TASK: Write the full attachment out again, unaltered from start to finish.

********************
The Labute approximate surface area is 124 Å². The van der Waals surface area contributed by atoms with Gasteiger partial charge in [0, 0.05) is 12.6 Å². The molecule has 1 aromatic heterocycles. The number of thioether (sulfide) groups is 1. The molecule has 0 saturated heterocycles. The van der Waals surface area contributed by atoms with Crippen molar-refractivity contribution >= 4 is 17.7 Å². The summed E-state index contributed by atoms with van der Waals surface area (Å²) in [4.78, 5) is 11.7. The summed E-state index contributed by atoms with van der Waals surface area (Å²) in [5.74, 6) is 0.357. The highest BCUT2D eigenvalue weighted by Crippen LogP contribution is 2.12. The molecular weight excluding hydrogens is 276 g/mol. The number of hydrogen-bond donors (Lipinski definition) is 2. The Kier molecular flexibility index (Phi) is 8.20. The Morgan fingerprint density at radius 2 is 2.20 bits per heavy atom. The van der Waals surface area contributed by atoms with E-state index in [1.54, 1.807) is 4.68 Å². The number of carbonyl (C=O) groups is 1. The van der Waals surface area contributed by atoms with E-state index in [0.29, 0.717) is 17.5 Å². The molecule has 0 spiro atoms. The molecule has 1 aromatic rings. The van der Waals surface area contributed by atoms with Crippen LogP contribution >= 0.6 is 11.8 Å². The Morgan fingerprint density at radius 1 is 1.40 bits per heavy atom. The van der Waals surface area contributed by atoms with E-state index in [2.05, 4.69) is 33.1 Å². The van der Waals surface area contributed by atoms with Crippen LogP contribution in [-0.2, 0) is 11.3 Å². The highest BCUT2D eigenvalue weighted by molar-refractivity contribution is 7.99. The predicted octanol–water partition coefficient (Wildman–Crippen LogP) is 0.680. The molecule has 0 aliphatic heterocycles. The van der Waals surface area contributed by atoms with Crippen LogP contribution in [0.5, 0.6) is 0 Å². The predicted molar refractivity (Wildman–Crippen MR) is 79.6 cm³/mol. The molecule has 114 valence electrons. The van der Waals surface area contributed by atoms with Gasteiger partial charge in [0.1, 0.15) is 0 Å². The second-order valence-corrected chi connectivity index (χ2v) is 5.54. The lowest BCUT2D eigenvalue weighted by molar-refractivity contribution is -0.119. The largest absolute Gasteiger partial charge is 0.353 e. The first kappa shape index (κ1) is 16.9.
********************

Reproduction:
The Labute approximate surface area is 124 Å². The van der Waals surface area contributed by atoms with Gasteiger partial charge in [0, 0.05) is 12.6 Å². The molecule has 1 aromatic heterocycles. The number of thioether (sulfide) groups is 1. The molecule has 0 saturated heterocycles. The van der Waals surface area contributed by atoms with Crippen molar-refractivity contribution >= 4 is 17.7 Å². The summed E-state index contributed by atoms with van der Waals surface area (Å²) in [4.78, 5) is 11.7. The summed E-state index contributed by atoms with van der Waals surface area (Å²) in [5.74, 6) is 0.357. The highest BCUT2D eigenvalue weighted by Crippen LogP contribution is 2.12. The molecular weight excluding hydrogens is 276 g/mol. The number of hydrogen-bond donors (Lipinski definition) is 2. The Kier molecular flexibility index (Phi) is 8.20. The Morgan fingerprint density at radius 2 is 2.20 bits per heavy atom. The van der Waals surface area contributed by atoms with E-state index in [1.54, 1.807) is 4.68 Å². The number of carbonyl (C=O) groups is 1. The van der Waals surface area contributed by atoms with E-state index in [0.29, 0.717) is 17.5 Å². The molecule has 0 spiro atoms. The molecule has 1 aromatic rings. The van der Waals surface area contributed by atoms with Crippen LogP contribution >= 0.6 is 11.8 Å². The Morgan fingerprint density at radius 1 is 1.40 bits per heavy atom. The van der Waals surface area contributed by atoms with E-state index in [2.05, 4.69) is 33.1 Å². The van der Waals surface area contributed by atoms with Crippen LogP contribution in [-0.2, 0) is 11.3 Å². The highest BCUT2D eigenvalue weighted by molar-refractivity contribution is 7.99. The predicted octanol–water partition coefficient (Wildman–Crippen LogP) is 0.680. The molecule has 0 aliphatic heterocycles. The van der Waals surface area contributed by atoms with Crippen LogP contribution in [0.5, 0.6) is 0 Å². The predicted molar refractivity (Wildman–Crippen MR) is 79.6 cm³/mol. The molecule has 114 valence electrons. The van der Waals surface area contributed by atoms with Gasteiger partial charge in [0.1, 0.15) is 0 Å². The second-order valence-corrected chi connectivity index (χ2v) is 5.54. The lowest BCUT2D eigenvalue weighted by molar-refractivity contribution is -0.119. The largest absolute Gasteiger partial charge is 0.353 e. The first kappa shape index (κ1) is 16.9.